Visible to the public SoS Musings #35 - Better Secure Those SatellitesConflict Detection Enabled

SoS Musings #35 -

Better Secure Those Satellites

Satellites are human-built objects placed into orbit that enhance our lives in various ways, from sending television signals directly to our homes, to powering navigation systems such as the Navstar Global Positioning Systems (GPS), to monitoring weather. Earlier in the year, SpaceX successfully launched 60 Starlink satellites into orbit, bringing the total number of satellites launched by the company to 242 and making SpaceX the world's largest active satellite constellation. Other companies, including Amazon and OneWeb, are racing to put satellites in space as well. According to the NSR's (North Sky Research) "Small Satellite Markets Report, 5th Edition", over 7,000 additional small satellites will be launched by 2027. These satellites are expected to increase internet access in remote areas of the world, improve global navigation systems, and environmental monitoring. Global Navigation Satellite Systems (GNSS) encompass all the satellite navigation systems that provide Positioning, Navigation, and Timing (PNT) services with comprehensive coverage. If the GNSS were to suffer a significant outage for one day because of an attack, it would cost the U.S. an estimated $1 billion in damages as these systems support automation and safety, and maintain efficiency. Cybersecurity and policy experts have expressed concerns about the vulnerability of satellite systems to attacks by hackers which poses a significant threat to global security and safety. As the number of satellites increases, and nation-states and rogue actors increasingly target critical infrastructure, more attention must be given to the protection of these systems.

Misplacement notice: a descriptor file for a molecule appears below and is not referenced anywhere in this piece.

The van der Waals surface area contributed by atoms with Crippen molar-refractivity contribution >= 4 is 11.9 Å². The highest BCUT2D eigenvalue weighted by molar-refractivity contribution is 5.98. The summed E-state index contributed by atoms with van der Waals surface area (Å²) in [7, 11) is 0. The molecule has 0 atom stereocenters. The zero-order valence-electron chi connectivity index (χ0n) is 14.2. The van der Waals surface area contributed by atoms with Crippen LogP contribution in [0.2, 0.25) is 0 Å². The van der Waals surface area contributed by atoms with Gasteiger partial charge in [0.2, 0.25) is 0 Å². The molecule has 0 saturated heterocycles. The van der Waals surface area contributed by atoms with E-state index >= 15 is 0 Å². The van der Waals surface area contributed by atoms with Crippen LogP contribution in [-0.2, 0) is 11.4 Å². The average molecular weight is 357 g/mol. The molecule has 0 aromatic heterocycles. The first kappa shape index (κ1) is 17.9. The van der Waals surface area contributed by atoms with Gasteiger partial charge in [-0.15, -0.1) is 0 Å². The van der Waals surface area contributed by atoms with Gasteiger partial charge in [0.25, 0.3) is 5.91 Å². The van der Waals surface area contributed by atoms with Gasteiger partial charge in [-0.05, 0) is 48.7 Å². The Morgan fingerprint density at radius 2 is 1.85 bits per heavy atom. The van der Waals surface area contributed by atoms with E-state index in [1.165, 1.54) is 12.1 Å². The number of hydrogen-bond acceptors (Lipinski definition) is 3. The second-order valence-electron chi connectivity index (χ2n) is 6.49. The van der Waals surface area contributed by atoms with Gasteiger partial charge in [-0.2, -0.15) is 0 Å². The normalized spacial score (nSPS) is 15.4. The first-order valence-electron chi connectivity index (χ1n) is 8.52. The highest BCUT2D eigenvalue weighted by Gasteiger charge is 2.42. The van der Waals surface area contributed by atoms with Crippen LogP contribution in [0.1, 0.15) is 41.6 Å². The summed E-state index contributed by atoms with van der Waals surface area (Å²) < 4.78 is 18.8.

Studies have shown the impact that cyberattacks on satellites could have on safety and security. Ruben Santamarta, a principal security consultant at IOActive, gave a presentation at the 2018 Black Hat conference in Las Vegas, in which he brought attention to the vulnerability of popular satellite communication systems to cyber-physical attacks. These attacks pose a risk to the ships, planes, and military that use these systems to connect to the internet. Research conducted by Santamarta revealed that hackers could execute attacks aimed at turning satellite antennas into radio frequency weapons acting as "microwave ovens" to cause physical damage to electrical systems and possibly injure soldiers or passengers. The exploitation of security vulnerabilities contained by the software that operates satellite antennas could also allow attackers to interrupt, prevent, or alter satellite communications, as well as execute additional attacks against other equipment connected to the satellite network. In the military realm, such attacks pose a higher safety risk as they could be used to extract precise GPS coordinates of a satellite antenna, potentially leading to the exposure of the exact location of a military base. Chatham House, the London-based independent policy institute, released a paper titled "Cybersecurity of NATO's Space-based Strategic Assets" that emphasizes the possible execution of GPS digital spoofing attacks against satellite systems to interrupt the transmission of radio frequency signals or send fake messages. These attacks could be used by attackers to present false information, thus leading to confusion and redirection of military troops as well as the hijacking of autonomous vehicles and robotic devices. These studies suggest the need to bolster satellite security as the compromise of this technology by hackers could result in significant consequences.